22 Oct 2014

Medicines 'won't cost more under TPP'

9:33 am on 22 October 2014

Trade Minister Tim Groser said medicines will not be made more expensive if New Zealand signs up to the Trans-Pacific Partnership Agreement.

Tim Groser.

Tim Groser. Photo: NATIONAL PARTY

He was responding to yesterday's story on Morning Report that pharmaceutical companies wanted to maintain their monopoly over the drugs they produce for longer and limit competition from cheaper generic drugs.

The revelation was contained in leaked documents from the talks along with moves to limit the ability of journalists to report on so-called trade secrets.

The TPP involves 12 countries including the United States, Japan and Australia representing 40 percent of all world trade, and would be the biggest trade agreement ever signed.

But Mr Groser said, despite the size of the prize, New Zealand's ability to source cheap drugs through Pharmac would not be negotiated away.

"Trade negotiations start out sometimes with very extreme proposals, and then they meet resistance and then you refine them and I'm quite comfortable with the way things are going in this negotiation on this.

"There will be no fundamental change in Pharmac's operations as a result of the trade agreement."

The current rules prevented competing companies from producing generic versions of new drugs for up to 20 years, allowing the originator to reap large profits.

The leaked documents revealed drug companies want this period extended by up to 12 years.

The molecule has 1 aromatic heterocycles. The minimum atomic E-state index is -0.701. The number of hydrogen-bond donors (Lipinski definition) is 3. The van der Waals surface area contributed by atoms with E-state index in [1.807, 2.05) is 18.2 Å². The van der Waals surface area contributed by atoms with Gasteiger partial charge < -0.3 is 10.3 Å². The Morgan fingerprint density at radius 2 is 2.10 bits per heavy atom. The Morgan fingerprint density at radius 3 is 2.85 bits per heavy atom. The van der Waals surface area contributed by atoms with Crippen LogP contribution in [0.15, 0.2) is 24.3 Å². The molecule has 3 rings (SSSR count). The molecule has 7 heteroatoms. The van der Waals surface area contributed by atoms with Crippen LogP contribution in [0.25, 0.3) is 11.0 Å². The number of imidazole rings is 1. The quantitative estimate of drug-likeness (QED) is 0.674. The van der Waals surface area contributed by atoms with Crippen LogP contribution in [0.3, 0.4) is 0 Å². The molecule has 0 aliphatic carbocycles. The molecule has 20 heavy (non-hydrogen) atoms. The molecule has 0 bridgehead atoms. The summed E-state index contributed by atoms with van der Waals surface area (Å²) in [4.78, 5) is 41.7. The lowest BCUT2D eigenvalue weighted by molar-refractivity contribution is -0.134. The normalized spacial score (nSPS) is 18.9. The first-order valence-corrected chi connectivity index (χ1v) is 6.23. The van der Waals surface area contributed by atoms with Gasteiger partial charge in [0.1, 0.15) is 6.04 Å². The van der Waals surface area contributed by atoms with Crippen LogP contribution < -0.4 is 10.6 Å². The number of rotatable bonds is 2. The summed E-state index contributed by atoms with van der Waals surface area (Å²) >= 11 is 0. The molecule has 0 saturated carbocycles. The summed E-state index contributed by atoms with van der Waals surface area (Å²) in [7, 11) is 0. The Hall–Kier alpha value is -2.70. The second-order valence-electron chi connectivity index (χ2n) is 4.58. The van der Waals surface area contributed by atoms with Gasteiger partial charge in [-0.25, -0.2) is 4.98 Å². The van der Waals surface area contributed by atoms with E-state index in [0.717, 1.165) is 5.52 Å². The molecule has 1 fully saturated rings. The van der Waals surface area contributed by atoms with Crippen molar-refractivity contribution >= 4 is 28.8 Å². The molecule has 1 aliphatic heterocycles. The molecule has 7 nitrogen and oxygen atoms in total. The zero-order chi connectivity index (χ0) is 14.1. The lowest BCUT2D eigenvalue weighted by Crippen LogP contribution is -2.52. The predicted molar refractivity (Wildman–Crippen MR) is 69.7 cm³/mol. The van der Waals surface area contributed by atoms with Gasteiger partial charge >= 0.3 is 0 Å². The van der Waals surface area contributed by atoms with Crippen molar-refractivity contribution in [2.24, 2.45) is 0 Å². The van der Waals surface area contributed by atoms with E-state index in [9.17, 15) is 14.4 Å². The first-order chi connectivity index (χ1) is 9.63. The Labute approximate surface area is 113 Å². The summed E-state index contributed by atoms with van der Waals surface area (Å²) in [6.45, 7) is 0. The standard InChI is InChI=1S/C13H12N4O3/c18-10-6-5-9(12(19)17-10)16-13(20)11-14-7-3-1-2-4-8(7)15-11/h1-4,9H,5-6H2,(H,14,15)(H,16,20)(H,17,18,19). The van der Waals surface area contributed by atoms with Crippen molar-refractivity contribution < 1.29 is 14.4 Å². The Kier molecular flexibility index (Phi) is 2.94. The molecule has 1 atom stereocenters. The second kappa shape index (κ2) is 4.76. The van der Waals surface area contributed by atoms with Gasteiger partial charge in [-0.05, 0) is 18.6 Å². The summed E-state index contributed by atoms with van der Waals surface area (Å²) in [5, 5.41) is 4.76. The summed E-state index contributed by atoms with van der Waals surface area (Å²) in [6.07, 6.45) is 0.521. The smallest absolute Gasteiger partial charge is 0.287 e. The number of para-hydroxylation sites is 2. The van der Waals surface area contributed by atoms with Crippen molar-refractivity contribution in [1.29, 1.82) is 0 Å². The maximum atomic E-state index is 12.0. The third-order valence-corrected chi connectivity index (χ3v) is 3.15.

Mr Groser confirmed this issue was still being negotiated but would not be drawn on whether drug companies were likely to get their way.

"You'll have to wait to see the final agreement but any decisions we take in terms of trade-offs will protect the essential public health system of this country."

Forensic psychiatrist Dr Erik Monasterio said the cost to the health system of sourcing a drug that was still under patent can be huge.

He cited the example of one used to treat schizophrenia that took up four percent of the country's annual drug buying budget before competition from generic drugs was introduced.

He said extending patents are just part of what the drug companies want included in the agreement.

"They are also looking to lower the bar to patentability which means that minor changes to medications that are going to have limited clinical benefits can seek terms of extension that will keep the prices of those medications up for far longer periods of time."

Dr Monasterio said whereas health professionals were being prevented from seeing the full text of the negotiations, drug companies were being given open access.

"Members of the pharmaceutical industry have direct access to the draft documents and they can actually lobby and make recommendations in relation to how the negotiations should proceed.

"And what they're seeking to do of course is to maintain the monopoly of their medications in order to ensure the highest possible return."

The latest leaks from the talks also included talk about making it a criminal offence to release so-called "trade secrets" including information detrimental to a party's economic interests.

Media researcher Gavin Ellis said it was a worry there were no exemptions for journalists or matters of public interest

He feared the clause could be used by companies to stifle criticism of their practices.

"Say an oil company holds seismic data that indicates fracking operations are causing considerable damage to rock formations.

"Now it's in the public interest that that information becomes known but I believe that could fall under the definition of closely held secrets."

The latest round of TPP negotiations are underway in Australia this week which Mr Groser will attend over the weekend.

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